Why The Indianapolis Colts Should Remember The Alamo

Robinson balled up the Navy before dominating the NBA - Via Soldieroftheday.com

If Wikipedia doesn’t remember former NBA player Greg Anderson, you surely won’t. No not, Barry Bonds’ trainer who allegedly gave the Giants slugger, Jason Giambi and other athletes performance drugs. And we aren’t talking about Greg Anderson, co-founder of South Lord Records and guitarist of “doom/stoner metal oufit Goatsnake.”

To find the Greg Anderson I’m talking about on Wikipedia, you have to search for Cadillac Anderson. This is something that might interest Kerry Collins. But, we’ll get to that shortly.

While Greg Anderson was a participant as a rookie in the 1988 Slam Dunk contest (finished 6th – just happy to be there), he still bears recalling in 2011 because of his role on the 1996-97 San Antonio Spurs. Coming off a 60-win season the year before, the Spurs brought in Dominique Wilkins as a role-player to complement the in their prime combo of David Robinson and Sean Elliot. The Spurs looked like they would be serious contenders for the NBA Championship that season.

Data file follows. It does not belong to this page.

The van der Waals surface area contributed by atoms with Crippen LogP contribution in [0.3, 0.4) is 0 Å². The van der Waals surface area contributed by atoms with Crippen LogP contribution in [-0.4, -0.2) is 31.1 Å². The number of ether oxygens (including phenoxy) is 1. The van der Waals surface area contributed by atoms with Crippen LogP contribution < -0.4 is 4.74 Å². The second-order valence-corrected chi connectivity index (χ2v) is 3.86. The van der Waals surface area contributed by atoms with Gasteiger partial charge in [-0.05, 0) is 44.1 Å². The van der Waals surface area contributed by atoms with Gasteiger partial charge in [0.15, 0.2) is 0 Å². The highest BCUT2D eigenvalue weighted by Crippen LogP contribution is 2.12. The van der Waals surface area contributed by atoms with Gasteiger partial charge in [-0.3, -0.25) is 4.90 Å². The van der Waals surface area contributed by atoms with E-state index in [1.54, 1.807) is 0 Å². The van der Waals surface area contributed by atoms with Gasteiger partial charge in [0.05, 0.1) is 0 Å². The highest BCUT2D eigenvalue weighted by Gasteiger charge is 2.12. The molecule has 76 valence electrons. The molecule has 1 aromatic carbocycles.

It wasn’t to be. A pre-seaon back injury compounded by a broken foot forced Robinson to be shut down for the season after just six games. The Spurs’ stumbles were compounded by an injury to Elliot that left San Antonio without 40 percent of their starting line-up for a large part of the season.

With Robinson out of the lineup, the Spurs used four different players to fill his spot. A quick check of Basketball Reference shows that it was Greg Anderson and Will Perdue who got the starts in Robinson’s place. Anderson started 48 games while Purdue started 34 that season.